A. The Pleasant Situation

The men of Jericho first drew attention to the pleasant situation of their city.  However, as Elisha beheld the beauty of this place, he was further informed of the bitterness of this place

B. The Poisoned Supply

These Jericho residents informed him of the poisoned supply, for, said they, “the water is nought, and the ground barren” (vs. 19).  This was truly a microcosm of all of life in its mixture of blessedness and barrenness.  Amidst all the good, the Jericho inhabitants could find no remedy for their negative circumstances.

C. The Providential Solution

What they needed and what they sought was a providential solution.  Upon the application of salt (which suggests a divinely righteous element), the LORD said through Elisha, “I have healed these waters; there shall not be from thence any more death or barren land” (vs. 21).

II. When Rebuke Is Needed, God Is Present

A great deliverance is often followed by a great disappointment, and the reality of this is not limited by location.

A. The Geographical Details

As Elisha continues his journey from Jericho in verse 23,the geographical details in this account are significant. He goes to Bethel, which means “the house of God.”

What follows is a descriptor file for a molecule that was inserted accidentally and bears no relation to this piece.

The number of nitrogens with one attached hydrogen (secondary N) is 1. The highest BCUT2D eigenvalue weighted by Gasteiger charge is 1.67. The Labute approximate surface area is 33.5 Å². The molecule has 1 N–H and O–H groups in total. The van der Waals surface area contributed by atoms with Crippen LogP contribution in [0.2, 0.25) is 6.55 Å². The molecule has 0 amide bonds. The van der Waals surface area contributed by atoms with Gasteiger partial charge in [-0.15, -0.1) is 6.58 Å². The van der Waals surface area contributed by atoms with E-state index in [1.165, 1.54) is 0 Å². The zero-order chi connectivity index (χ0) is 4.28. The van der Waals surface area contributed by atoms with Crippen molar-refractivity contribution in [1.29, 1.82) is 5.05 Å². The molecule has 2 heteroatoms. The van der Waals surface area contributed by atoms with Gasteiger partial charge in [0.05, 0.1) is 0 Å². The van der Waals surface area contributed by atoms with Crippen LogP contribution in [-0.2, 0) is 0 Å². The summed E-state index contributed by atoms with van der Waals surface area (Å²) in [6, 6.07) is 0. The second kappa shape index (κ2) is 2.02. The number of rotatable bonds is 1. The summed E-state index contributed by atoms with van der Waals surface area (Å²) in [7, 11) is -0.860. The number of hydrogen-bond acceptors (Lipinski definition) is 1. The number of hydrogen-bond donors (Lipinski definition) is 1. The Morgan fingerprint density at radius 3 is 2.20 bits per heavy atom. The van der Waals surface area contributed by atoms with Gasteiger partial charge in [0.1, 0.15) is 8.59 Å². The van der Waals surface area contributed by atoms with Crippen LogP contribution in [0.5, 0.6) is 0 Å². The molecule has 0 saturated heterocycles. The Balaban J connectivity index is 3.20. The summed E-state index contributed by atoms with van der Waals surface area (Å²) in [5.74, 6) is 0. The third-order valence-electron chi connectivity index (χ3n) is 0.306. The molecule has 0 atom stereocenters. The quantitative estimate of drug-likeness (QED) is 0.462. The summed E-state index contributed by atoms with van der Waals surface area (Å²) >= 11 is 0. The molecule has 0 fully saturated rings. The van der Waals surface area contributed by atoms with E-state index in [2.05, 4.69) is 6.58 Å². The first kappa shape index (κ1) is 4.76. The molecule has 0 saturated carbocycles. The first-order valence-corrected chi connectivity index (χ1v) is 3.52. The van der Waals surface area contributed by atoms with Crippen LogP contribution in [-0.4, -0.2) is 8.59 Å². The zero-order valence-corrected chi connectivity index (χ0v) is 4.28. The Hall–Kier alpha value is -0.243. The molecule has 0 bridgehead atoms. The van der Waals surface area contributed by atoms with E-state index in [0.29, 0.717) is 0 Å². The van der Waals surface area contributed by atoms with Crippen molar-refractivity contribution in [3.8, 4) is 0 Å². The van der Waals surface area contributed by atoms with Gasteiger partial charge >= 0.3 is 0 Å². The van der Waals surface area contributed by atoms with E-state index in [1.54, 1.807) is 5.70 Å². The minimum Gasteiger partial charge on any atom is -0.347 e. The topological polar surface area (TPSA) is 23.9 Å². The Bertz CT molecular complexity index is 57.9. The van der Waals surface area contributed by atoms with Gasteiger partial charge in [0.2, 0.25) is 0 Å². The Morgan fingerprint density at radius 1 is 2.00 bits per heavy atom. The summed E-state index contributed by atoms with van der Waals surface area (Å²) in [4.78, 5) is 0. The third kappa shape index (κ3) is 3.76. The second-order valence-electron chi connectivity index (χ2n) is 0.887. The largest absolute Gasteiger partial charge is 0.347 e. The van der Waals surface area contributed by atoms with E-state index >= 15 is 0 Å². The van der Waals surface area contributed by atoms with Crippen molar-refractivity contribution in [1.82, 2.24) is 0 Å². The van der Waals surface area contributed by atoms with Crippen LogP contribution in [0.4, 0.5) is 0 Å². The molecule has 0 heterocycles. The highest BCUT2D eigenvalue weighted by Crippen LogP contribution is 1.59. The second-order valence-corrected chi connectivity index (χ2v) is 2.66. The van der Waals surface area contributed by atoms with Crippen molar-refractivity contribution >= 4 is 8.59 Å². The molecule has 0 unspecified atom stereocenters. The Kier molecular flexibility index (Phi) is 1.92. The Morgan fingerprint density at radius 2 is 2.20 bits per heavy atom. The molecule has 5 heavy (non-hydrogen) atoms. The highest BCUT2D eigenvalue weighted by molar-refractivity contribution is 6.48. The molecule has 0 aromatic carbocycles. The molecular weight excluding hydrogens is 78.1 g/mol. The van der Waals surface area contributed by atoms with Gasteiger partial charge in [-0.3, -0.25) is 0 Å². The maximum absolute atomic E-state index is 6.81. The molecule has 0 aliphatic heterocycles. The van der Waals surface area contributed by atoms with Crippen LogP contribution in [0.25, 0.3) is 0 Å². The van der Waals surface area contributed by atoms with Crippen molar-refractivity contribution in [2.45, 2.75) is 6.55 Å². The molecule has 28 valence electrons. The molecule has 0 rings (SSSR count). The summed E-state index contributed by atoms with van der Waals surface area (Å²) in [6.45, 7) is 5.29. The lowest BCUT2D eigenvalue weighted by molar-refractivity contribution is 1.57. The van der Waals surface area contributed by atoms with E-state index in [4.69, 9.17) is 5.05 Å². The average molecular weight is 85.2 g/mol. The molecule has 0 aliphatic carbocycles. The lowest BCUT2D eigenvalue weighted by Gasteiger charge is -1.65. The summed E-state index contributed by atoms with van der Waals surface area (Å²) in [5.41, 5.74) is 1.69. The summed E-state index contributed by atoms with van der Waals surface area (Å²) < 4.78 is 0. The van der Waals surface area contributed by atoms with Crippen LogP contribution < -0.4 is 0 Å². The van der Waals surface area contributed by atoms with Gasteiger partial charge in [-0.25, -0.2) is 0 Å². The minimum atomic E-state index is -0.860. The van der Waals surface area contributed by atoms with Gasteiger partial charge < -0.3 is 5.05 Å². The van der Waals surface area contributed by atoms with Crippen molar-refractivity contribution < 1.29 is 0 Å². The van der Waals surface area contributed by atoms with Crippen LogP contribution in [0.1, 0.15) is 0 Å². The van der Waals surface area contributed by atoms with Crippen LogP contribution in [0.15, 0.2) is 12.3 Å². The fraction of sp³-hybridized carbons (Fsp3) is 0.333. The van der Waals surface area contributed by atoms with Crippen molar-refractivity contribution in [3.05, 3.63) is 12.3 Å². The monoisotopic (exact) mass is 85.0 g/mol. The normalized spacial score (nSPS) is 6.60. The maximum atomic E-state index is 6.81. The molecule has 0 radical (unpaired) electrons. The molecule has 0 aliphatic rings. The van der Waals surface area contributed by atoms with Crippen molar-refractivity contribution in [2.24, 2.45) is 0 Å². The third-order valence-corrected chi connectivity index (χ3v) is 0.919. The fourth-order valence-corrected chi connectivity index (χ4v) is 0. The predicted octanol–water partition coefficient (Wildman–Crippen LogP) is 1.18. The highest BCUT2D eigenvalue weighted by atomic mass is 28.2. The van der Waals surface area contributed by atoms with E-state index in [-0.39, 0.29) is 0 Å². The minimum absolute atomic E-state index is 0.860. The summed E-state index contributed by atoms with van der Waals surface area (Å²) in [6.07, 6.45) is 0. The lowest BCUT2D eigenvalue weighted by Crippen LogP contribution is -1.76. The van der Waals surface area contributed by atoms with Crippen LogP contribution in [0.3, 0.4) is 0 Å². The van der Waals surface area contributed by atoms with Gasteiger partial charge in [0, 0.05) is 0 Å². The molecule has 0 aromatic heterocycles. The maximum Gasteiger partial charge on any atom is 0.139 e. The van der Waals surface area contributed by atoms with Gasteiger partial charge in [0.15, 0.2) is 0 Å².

B. The Guilty Delinquents

We would expect this to be a place of friendliness and fellowship for the man of God, but instead we find the guilty delinquents in this account.  These “little children,” whom some believe to have been simply young men as opposed to older men, were saying, “Go up, thou bald head” (vs. 23).  Adam Clarke suggests that they were disdainfully and disrespectfully saying, “Ascend, thou empty skull, to heaven.”

C. The Grave Determination

Whatever the meaning of their mocking, it was no laughing matter as far as God was concerned, for we see the grave determination in this account as “two she bears (came) out of the wood, and tare forty and two children of them” (vs. 24).

Just because we are men of God doesn’t mean that we possess the ability to restore, or the authority to rebuke within ourselves.  We must trust in the One who abides, “even He that abideth of old” (Psalms 55:19).  We are further incapable of declaring the arrival of refreshing, but...

III. When Refreshing Is Needed, God Is Present